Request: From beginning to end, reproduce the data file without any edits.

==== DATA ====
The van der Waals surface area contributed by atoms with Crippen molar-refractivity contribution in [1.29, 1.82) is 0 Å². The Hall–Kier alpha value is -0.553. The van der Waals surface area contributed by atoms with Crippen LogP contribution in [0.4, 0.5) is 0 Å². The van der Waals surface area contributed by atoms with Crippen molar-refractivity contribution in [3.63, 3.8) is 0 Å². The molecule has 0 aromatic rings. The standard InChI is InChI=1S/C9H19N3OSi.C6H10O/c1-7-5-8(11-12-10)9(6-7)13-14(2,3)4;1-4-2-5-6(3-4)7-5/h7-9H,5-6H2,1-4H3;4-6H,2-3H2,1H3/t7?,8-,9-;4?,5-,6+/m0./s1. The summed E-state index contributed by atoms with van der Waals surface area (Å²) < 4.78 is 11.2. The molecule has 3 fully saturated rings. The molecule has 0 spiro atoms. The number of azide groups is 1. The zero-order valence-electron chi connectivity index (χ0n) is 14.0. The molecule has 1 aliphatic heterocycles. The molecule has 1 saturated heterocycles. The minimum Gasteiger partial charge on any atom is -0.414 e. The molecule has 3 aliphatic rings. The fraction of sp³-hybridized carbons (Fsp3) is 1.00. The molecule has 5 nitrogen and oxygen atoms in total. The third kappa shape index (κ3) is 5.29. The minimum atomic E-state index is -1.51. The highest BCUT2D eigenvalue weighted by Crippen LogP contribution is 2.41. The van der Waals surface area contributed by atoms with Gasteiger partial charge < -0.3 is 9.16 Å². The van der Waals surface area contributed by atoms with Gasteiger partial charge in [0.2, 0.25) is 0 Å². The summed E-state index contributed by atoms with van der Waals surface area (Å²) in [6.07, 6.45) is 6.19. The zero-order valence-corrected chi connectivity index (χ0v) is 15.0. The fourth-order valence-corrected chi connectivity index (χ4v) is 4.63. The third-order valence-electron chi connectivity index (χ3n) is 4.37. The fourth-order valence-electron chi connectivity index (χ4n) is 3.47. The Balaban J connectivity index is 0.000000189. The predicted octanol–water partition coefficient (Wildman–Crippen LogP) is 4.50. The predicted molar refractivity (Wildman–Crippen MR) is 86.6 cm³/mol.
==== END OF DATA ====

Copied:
The van der Waals surface area contributed by atoms with Crippen molar-refractivity contribution in [1.29, 1.82) is 0 Å². The Hall–Kier alpha value is -0.553. The van der Waals surface area contributed by atoms with Crippen LogP contribution in [0.4, 0.5) is 0 Å². The van der Waals surface area contributed by atoms with Crippen molar-refractivity contribution in [3.63, 3.8) is 0 Å². The molecule has 0 aromatic rings. The standard InChI is InChI=1S/C9H19N3OSi.C6H10O/c1-7-5-8(11-12-10)9(6-7)13-14(2,3)4;1-4-2-5-6(3-4)7-5/h7-9H,5-6H2,1-4H3;4-6H,2-3H2,1H3/t7?,8-,9-;4?,5-,6+/m0./s1. The summed E-state index contributed by atoms with van der Waals surface area (Å²) < 4.78 is 11.2. The molecule has 3 fully saturated rings. The molecule has 0 spiro atoms. The number of azide groups is 1. The zero-order valence-electron chi connectivity index (χ0n) is 14.0. The molecule has 1 aliphatic heterocycles. The molecule has 1 saturated heterocycles. The minimum Gasteiger partial charge on any atom is -0.414 e. The molecule has 3 aliphatic rings. The fraction of sp³-hybridized carbons (Fsp3) is 1.00. The molecule has 5 nitrogen and oxygen atoms in total. The third kappa shape index (κ3) is 5.29. The minimum atomic E-state index is -1.51. The highest BCUT2D eigenvalue weighted by Crippen LogP contribution is 2.41. The van der Waals surface area contributed by atoms with Gasteiger partial charge < -0.3 is 9.16 Å². The van der Waals surface area contributed by atoms with Gasteiger partial charge in [0.2, 0.25) is 0 Å². The summed E-state index contributed by atoms with van der Waals surface area (Å²) in [6.07, 6.45) is 6.19. The zero-order valence-corrected chi connectivity index (χ0v) is 15.0. The fourth-order valence-corrected chi connectivity index (χ4v) is 4.63. The third-order valence-electron chi connectivity index (χ3n) is 4.37. The fourth-order valence-electron chi connectivity index (χ4n) is 3.47. The Balaban J connectivity index is 0.000000189. The predicted octanol–water partition coefficient (Wildman–Crippen LogP) is 4.50. The predicted molar refractivity (Wildman–Crippen MR) is 86.6 cm³/mol.